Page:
Having been a caregiver myself, this is a topic that is close to my heart. When I knew that I had to be a caregiver, I got involved early in the financial plans of my parents. It helps to face the facts early because unplanned caregiving is very much harder than planned caregiving. It also helps to have a sibling to share the financial burden. Therefore with planning, women who foresee the caregiving risk can set up their retirement plans with more flexibility to allow them to adapt to their caregiving needs.
In an episode of Spotlight that was aired on Channel 5 and CNA Singapore, the various challenges faced by caregivers were featured. I gave financial advice on the program, and in so doing, I lent my voice to the challenges faced by caregivers. On hindsight, this was only possible as a part of my experience as a caregiver, as well as my healing from grieving my late father.
2. Health Risk
Women are expected to live longer than men (I’ll expand more on that later), but according to an article by The Straits Times in 2017, which quoted the Global Burden of Disease 2015, women are also forecasted to spend on average the last nine years of their lives in ill health, as compared to 7.5 years for men. In addition, women are also likely to have more years in disability compared to men, and this requires the need for financial plans in place to cater for the possibility of long-term care.
With this in mind, women need to have a medical and long term care plan that is more comprehensive than normal to cater for a longer timeline in the event of loss of health. This goes beyond having hospitalisation insurance such as Medishield Life or Integrated Private Shield plans, as there are some expenses that may not be covered.
Some examples of these expenses include:
i) Prolonged treatment with long-term follow-up: There is a restriction on the duration of reimbursement for the post-hospitalization expenses on the Integrated Private Shield plan.
ii) Test Drugs: Should the treatment prescribed be listed as a test drug, Integrated Private Shield plan will not cover the cost of these drugs.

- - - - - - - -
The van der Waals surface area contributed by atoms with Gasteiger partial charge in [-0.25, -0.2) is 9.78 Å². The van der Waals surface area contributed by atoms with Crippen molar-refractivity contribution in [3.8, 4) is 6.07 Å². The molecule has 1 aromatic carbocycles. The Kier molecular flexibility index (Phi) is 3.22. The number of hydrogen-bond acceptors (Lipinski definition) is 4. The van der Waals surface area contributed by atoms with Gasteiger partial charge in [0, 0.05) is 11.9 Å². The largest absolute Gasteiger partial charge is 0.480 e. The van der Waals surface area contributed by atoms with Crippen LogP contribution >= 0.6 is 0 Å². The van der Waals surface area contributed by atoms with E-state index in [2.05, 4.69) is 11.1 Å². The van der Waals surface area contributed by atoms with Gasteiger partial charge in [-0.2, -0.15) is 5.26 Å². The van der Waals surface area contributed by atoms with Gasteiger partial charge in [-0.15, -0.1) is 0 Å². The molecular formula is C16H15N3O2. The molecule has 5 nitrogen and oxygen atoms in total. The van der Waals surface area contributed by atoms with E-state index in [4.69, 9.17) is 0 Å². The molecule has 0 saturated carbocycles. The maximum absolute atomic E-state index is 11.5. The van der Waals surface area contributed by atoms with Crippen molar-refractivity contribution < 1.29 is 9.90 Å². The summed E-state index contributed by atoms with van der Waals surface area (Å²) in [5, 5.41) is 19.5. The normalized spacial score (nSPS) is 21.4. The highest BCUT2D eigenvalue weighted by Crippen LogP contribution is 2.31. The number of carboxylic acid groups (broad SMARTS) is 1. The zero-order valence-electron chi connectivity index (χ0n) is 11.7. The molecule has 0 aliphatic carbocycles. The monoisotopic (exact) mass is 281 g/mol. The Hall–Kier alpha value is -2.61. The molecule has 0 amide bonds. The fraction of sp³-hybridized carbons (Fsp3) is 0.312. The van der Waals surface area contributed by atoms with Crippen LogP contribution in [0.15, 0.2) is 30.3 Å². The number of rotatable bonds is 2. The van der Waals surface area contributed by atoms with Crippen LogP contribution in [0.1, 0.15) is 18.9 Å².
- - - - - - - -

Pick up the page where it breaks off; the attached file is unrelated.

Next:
iii) Rehabilitation expenses: This would apply after a successful surgical procedure, which can include cost of therapy sessions and transport to rehabilitation centres, such as specialized cabs for the wheelchair-bound.
Hence, it is vital to not only have hospitalisation insurance, but also other types of coverage such as critical illness insurance, as that will cover the other additional medical expenses which are not covered by the hospitalisation plans. Without comprehensive planning, the emotional stress of being ill will be exacerbated by the financial stress of having to find ways and means to pay for treatment.
Health risk is when the unexpected loss of good health causes a major need for cash which results in your retirement funds being severely or fully depleted. It is the transition from being a caregiver to be the one being cared for and if this risk is not mitigated well, it can be an expensive mistake that many will not be able to afford.
3. Inflation Risk
The risk of inflation and loss of purchasing of power is a very serious issue for those in retirement and even the pre-retirees. Inflation can increase the risk that you will run out of money in retirement by eroding away your future purchasing power. One reason why inflation is especially problematic for retirees is due to the increasing cost of medical care. The current financial climate is also a good indicator, as petrol and food prices have gone up noticeably.
To mitigate inflation risks, most women understand the need to start setting up investment plans to eventually replace their working income. However, similar to the Fidelity findings mentioned earlier, insights from Standard Chartered Bank’s online financial planning tool, which showed that only a third of women in Singapore are currently invested. From my observation, there are 2 main challenges that women generally face in investment planning:
i) The lack of time due to the many responsibilities that they are juggling.
ii) Not being able to relate to the materials used in investments which are typically presented in rows of numbers and facts that they find difficult to relate to.